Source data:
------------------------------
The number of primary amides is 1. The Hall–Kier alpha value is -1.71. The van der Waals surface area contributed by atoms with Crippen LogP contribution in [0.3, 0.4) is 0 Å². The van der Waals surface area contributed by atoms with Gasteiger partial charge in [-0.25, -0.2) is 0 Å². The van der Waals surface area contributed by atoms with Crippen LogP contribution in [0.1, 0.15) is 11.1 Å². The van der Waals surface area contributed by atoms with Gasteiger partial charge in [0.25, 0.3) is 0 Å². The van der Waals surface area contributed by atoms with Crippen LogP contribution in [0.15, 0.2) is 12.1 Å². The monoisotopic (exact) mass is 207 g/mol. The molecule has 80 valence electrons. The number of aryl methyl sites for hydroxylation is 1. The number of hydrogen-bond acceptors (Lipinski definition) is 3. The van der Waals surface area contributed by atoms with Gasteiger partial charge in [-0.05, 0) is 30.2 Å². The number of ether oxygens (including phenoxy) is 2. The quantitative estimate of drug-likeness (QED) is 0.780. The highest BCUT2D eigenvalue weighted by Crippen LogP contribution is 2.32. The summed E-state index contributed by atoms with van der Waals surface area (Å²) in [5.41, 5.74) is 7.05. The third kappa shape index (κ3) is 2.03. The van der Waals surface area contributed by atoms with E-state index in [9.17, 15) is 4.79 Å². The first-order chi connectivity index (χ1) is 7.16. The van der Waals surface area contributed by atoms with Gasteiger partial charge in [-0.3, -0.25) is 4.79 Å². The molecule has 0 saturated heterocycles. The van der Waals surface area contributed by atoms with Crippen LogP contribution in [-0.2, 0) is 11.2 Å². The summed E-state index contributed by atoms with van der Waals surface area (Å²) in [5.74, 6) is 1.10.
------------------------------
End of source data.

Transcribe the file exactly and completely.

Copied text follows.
The number of primary amides is 1. The Hall–Kier alpha value is -1.71. The van der Waals surface area contributed by atoms with Crippen LogP contribution in [0.3, 0.4) is 0 Å². The van der Waals surface area contributed by atoms with Gasteiger partial charge in [-0.25, -0.2) is 0 Å². The van der Waals surface area contributed by atoms with Crippen LogP contribution in [0.1, 0.15) is 11.1 Å². The van der Waals surface area contributed by atoms with Gasteiger partial charge in [0.25, 0.3) is 0 Å². The van der Waals surface area contributed by atoms with Crippen LogP contribution in [0.15, 0.2) is 12.1 Å². The monoisotopic (exact) mass is 207 g/mol. The molecule has 80 valence electrons. The number of aryl methyl sites for hydroxylation is 1. The number of hydrogen-bond acceptors (Lipinski definition) is 3. The van der Waals surface area contributed by atoms with Gasteiger partial charge in [-0.05, 0) is 30.2 Å². The number of ether oxygens (including phenoxy) is 2. The quantitative estimate of drug-likeness (QED) is 0.780. The highest BCUT2D eigenvalue weighted by Crippen LogP contribution is 2.32. The summed E-state index contributed by atoms with van der Waals surface area (Å²) in [5.41, 5.74) is 7.05. The third kappa shape index (κ3) is 2.03. The van der Waals surface area contributed by atoms with E-state index in [9.17, 15) is 4.79 Å². The first-order chi connectivity index (χ1) is 7.16. The van der Waals surface area contributed by atoms with Gasteiger partial charge in [-0.3, -0.25) is 4.79 Å². The molecule has 0 saturated heterocycles. The van der Waals surface area contributed by atoms with Crippen LogP contribution in [-0.2, 0) is 11.2 Å². The summed E-state index contributed by atoms with van der Waals surface area (Å²) in [5.74, 6) is 1.10.